Most of your email access may be via your email provider’s web interface, but a machine running an email client like Thunderbird, connected to your accounts via IMAP, will download email as it appears. In fact, that’s exactly what I recommend these days.
First, if I create a folder on one machine, it is often not “visible” on the other machines. Second, neither do moved messages move into the same folder on all devices. In my experience, I have found neither of your statements to be the case (yes, all my devices meet your criterion, i. , all are connected to my email account using IMAP). But it also doesn’t happen if I manually duplicate the same folders on all devices (maybe that’s not allowed). Of course, this can’t happen if all devices don’t have the same folder structure.
Each program using IMAP to access your email is simply keeping itself in sync with the master copy. So if something happens to the master copy – say an email is deleted, or marked as “read” – then that change will be reflected in all the email programs.
Leaving them on the server is a practice that’s usually done via IMAP. Although POP clients may be configured to allow the server to continue storing copies of the downloaded messages, the steps outlined above is the usual practice. Let’s talk about it now.
To adjust the Server timeouts setting: From the Tools menu, select E-mail . This may occur if you have left the connection idle for too long" by changing the setting. You can avoid the timeout error message "Your IMAP server has closed the connection. The default install of Outlook 2003 provides the following configuration.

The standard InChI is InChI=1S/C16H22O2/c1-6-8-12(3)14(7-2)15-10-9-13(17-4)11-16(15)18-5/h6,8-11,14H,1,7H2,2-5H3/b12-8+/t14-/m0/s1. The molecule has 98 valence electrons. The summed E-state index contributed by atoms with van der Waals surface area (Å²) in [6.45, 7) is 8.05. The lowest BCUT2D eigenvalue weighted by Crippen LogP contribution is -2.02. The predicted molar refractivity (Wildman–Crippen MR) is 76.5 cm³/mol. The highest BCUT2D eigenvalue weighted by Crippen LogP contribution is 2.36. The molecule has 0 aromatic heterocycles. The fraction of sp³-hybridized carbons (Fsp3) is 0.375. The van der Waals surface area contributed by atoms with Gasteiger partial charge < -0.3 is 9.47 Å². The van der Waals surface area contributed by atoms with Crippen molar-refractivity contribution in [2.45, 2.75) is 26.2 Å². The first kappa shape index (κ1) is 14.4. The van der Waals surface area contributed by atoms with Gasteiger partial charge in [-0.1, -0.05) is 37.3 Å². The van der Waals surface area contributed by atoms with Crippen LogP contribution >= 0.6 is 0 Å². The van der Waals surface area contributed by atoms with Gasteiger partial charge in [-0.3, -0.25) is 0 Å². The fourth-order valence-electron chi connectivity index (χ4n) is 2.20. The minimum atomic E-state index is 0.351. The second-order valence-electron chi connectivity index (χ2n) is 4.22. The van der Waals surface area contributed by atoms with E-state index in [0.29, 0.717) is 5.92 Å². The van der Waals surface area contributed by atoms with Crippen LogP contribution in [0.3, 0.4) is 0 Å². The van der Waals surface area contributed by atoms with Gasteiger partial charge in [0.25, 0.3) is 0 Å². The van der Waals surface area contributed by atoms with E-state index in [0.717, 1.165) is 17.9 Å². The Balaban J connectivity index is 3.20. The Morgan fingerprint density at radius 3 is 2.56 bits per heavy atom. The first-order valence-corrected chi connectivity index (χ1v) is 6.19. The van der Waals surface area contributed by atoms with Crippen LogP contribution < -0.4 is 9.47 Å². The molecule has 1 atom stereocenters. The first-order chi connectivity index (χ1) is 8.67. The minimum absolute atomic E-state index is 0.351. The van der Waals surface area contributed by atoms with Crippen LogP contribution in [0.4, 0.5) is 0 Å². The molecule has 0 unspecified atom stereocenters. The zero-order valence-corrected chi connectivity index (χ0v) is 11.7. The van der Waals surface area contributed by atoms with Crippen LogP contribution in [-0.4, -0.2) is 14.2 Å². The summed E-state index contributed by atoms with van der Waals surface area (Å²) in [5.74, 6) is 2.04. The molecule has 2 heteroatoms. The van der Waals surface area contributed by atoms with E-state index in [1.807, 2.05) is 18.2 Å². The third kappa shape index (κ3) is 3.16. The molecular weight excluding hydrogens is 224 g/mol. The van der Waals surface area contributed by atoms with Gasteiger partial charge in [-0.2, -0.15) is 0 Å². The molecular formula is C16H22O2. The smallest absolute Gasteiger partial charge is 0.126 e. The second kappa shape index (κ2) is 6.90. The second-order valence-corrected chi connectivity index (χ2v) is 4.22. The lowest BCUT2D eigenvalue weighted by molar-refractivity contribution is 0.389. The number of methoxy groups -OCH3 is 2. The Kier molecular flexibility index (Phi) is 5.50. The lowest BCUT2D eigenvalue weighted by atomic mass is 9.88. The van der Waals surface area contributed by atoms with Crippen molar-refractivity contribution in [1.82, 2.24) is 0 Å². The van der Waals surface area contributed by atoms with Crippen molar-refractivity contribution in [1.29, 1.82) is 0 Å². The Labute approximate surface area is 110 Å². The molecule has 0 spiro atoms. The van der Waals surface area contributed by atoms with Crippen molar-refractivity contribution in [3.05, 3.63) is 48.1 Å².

It has been over 24 hours and I have not seen the MS Outlook pop up error (see image below) appear in User2`s Rogers email account since I separated the synchronization of User2`s Gmail and Rogers email. Message 22 of 33. IMAP server closed the connection.
At this point, you have a working IMAP and POP3 mail server, and you know how to test your server. Your users will choose which protocol they want to use when they.
I think of that as an optimization. You’re still looking at your email as it lives on the mail server’s repository, but your email program has optimized the experience by downloading the email so it can be accessed and displayed more quickly. For example, your email program may very well actually download a copy of all newly arrived email to your PC.
” may be correct if you change your e-mail client’s default settings, but is incorrect for most e-mail clients. , it moves the email from the. By default, when a download is complete, the email resides only on the PC to which it was downloaded. Server on which it had been stored to your PC. Your comment that “When POP3 downloads your email. Same option is by default checked. On my Win 7 laptop, I use Windows Live Mail. For example, I still use OE on my XP desktop, and by default, the account option “Leave a copy of messages on server” is checked.
When IMAP downloads your email, it is copying the email onto your computer. The original email remains in the email server’s master repository of your email; there’s simply a copy of it on your PC for quick and easy access. (Or backup, as we’ll see in a moment.
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Basically what I’m trying to know is if I can to use an IMAP import as an backup. In my company we use Yahoo Mail, but the company will start using a different email service and they ask us to backup all email we got in Yahoo until now my question is, if I import the company emails (Yahoo) to my Outlook account via IMAP, when the company stops using the Yahoo mail, I’ll don’t have access to it anymore, but they will still remain in my Outlook account. I’m not sure because I realised that we I delete an email in Yahoo it also deletes in Outlook, and I’m affraid that will happen we my company stops using Yahoo.